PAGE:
The set was a pretty good mix recent songs, older songs and new songs as she set out to do. Curiously, she only did one song from her upcoming EP Shimmer– “You’re My Lover Now”– which seems to be the “single” if there was one. Of course, the Shimmer songs were recorded back in March and she said that she just got back from recording songs for her full length, so possibly these are fresher to her. She told me that she doesn’t really hit the stage with a setlist in mind. Three of the songs were from her self-released Flight Time EP with just one track from Remember the Sun and her arrangement of the traditional “Little Sparrow” from her I Never Told EP. She dropped in her version of the blues standard “Rollin’ and Tumblin'” and “Calling All Angels” which she did as part of her KCRW session back in 2007.
We were blessed with some new songs that all sound like they have some potential in the studio. “The Other Way Around” and “It Wasn’t That” were new songs to me. She also did “Faller” which I had heard when she did her show at the Mill with a full band back in June.
After the first nine songs she decided to invite her sister Constie Brown up to sing on “Remember the Sun” and “Just” and then she invited Dustin Busch up to the stage to provide some slide guitar to “Rollin’ and Tumblin'” and “Harry’s Blues.” Pieta said that her original plan was to play all of the instruments she had on stage by herself as she handed Dustin the Flatroc and a slide. She added that growing up music was always about getting people together to play. Dustin quickly adapted to the guitar and provided some nice accompaniment to Pieta. I’m looking forward to seeing his opening set at the This Land Is Your Music show on 11/19.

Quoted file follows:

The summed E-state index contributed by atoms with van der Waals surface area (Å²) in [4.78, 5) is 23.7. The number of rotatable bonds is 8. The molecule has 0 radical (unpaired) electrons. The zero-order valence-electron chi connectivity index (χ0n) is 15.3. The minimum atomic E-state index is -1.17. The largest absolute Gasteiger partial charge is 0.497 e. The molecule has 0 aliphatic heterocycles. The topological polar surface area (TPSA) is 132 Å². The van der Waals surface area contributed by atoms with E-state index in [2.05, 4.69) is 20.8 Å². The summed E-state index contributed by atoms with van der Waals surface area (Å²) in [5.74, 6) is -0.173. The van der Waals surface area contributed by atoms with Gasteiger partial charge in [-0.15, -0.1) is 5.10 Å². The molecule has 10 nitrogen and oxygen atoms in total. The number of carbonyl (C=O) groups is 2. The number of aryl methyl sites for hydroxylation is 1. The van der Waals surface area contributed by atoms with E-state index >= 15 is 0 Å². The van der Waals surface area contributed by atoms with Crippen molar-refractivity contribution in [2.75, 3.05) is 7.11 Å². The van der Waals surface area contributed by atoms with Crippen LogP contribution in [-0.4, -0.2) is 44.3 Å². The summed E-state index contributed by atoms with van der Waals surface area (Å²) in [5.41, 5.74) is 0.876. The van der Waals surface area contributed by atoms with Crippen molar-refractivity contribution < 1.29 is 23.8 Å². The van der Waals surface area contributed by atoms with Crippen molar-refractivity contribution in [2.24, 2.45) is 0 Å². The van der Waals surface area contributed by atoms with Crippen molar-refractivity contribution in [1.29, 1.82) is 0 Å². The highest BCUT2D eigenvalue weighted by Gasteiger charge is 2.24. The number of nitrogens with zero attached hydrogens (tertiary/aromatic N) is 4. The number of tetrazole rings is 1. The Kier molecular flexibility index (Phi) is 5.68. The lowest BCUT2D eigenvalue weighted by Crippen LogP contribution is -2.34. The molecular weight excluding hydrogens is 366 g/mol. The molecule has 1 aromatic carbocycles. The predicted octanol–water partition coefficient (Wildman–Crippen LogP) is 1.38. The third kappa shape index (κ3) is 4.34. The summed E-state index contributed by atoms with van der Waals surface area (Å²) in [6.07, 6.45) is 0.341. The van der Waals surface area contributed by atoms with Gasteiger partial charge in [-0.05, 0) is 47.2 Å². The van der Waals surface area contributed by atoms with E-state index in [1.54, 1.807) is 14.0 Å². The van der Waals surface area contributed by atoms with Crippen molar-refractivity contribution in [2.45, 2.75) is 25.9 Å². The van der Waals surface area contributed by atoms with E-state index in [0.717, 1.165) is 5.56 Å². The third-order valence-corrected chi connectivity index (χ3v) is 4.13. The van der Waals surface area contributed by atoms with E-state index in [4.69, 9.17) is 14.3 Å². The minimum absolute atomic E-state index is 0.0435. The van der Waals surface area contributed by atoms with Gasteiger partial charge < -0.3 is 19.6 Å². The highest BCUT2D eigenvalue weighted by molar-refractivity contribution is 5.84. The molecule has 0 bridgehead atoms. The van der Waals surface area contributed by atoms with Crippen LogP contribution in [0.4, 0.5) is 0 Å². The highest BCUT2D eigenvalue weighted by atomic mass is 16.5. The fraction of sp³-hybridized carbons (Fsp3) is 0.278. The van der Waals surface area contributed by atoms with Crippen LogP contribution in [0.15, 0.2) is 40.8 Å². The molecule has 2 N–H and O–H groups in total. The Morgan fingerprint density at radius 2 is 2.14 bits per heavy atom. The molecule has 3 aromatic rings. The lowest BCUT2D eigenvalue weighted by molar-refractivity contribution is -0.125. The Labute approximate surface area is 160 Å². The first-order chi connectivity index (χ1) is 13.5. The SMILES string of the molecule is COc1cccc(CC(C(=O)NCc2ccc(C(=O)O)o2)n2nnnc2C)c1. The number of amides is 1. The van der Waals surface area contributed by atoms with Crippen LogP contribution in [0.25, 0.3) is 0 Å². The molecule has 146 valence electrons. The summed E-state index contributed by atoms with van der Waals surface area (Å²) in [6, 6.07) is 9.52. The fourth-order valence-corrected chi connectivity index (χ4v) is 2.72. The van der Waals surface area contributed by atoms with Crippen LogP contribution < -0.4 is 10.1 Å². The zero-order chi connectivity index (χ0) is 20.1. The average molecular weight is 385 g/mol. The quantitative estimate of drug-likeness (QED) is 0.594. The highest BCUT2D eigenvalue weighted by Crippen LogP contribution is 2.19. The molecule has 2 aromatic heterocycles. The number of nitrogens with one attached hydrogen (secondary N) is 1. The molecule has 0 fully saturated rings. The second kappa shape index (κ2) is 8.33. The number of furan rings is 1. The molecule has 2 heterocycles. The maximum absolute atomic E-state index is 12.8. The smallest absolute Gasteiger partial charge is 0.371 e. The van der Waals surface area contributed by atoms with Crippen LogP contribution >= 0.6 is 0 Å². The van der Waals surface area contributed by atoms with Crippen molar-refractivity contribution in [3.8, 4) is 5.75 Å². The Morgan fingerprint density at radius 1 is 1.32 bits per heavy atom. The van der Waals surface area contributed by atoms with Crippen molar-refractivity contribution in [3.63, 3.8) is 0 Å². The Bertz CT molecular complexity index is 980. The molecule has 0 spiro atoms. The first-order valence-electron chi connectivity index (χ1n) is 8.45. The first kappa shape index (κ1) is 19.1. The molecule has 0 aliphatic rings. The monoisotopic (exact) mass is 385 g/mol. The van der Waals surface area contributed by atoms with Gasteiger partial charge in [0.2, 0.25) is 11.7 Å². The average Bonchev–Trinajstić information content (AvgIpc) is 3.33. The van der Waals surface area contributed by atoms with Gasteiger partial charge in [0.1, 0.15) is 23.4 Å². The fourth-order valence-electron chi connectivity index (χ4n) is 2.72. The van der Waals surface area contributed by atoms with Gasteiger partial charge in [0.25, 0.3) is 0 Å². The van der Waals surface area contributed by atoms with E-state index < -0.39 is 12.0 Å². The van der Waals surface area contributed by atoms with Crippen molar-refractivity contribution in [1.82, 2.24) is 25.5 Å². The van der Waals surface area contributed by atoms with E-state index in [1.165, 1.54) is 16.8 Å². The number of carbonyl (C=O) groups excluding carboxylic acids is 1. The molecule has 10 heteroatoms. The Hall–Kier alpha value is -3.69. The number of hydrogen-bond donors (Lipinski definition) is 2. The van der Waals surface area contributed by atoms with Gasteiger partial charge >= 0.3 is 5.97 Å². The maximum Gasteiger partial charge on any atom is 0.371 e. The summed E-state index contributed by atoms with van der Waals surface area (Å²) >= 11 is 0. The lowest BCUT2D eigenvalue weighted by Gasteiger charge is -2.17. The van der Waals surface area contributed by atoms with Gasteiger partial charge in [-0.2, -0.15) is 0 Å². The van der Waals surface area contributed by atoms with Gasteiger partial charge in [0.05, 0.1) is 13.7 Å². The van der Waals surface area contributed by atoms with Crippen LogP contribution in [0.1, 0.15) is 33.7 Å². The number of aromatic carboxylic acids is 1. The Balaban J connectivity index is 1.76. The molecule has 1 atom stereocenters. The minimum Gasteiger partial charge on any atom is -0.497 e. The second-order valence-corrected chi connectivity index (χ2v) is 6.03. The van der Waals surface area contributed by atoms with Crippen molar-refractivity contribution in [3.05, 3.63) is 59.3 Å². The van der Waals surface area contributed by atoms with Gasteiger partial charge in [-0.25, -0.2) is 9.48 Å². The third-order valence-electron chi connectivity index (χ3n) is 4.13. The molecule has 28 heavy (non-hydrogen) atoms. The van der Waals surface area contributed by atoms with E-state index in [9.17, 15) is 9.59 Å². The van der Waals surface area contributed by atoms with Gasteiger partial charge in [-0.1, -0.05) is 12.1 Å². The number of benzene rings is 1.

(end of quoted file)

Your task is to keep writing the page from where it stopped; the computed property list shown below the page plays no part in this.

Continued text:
The backroom gallery was the back area of the restaurant that could be closed off and I think is sometimes used as a “backstage” area for bands. In its capacity of art gallery it was able to have some lighting to show the paintings of Zoe Brown and the photos of Dustin Busch. The gallery seemed to enjoy a pretty constant flow of people.
I like Zoe’s paintings quite a bit– you can see more of them in my slideshow below or at the flickr.com set. She’s not afraid of big expanses of color. Dustin’s double-exposureish photos were pretty cool, too. I would have liked to see more of them and maybe larger.
Ultimately, I think this is a really cool thing that Pieta is trying to put together. The idea is pure– bring the regional art together in celebration and give back. I think in our Internet-enabled era where we find our art and culture on a nearly boundless territory we often forget that there are artists in our own backyard that are worth supporting.
If you are available on either of the next two Thursday nights– 11/12 and 11/19– make the effort to come out. These are guaranteed to be loose, fun shows as Pieta considers the Mill to be her home turf.
The 11/12 show has Bo Ramsey opening and supporting her in her set with a gallery of Codi Josephson’s work. The 11/19 show will have Dustin Busch opening with Pieta fronting a full band that, billed as “Skyrocket,” I believe will have Jon Penner, Steve Hayes and Al Shares (I think). The gallery on the 19th will be a installation of photographs of Iowa photographer and supporter of the local scene Sandy Dyas.
The cover is $10 will proceeds going to support Iowa Public Radio, KCCK, and the Friends of Hickory Hill. Doors are at 7PM with the show starting at 8PM.
Other Way Around*
It Wasn’t That*
Calling All Angels
Gravel Road Blues (Joe Price Cover)
You’re My Lover Now
Remember the Sun (with Constie Brown)
Just (with Constie Brown)
Rollin’ and Tumblin’ (with Dustin Busch)
Harry’s Blues (with Dustin Busch) (Mississippi Fred McDowell Cover)
Here is some video I shot with my iPhone:
Alex Ramsey performs “Waltz (Better Than Fine)”
Here is a link to my flickr.com photoset of the show
Here is a slideshow of the pictures
Click Here to go to The Mill Restaurant Calendar for the details on the show.
Click Here to read my review of the 11/12 This Land is Your Music Show.
Click Here to read my review of the 11/19 This Land is Your Music Show.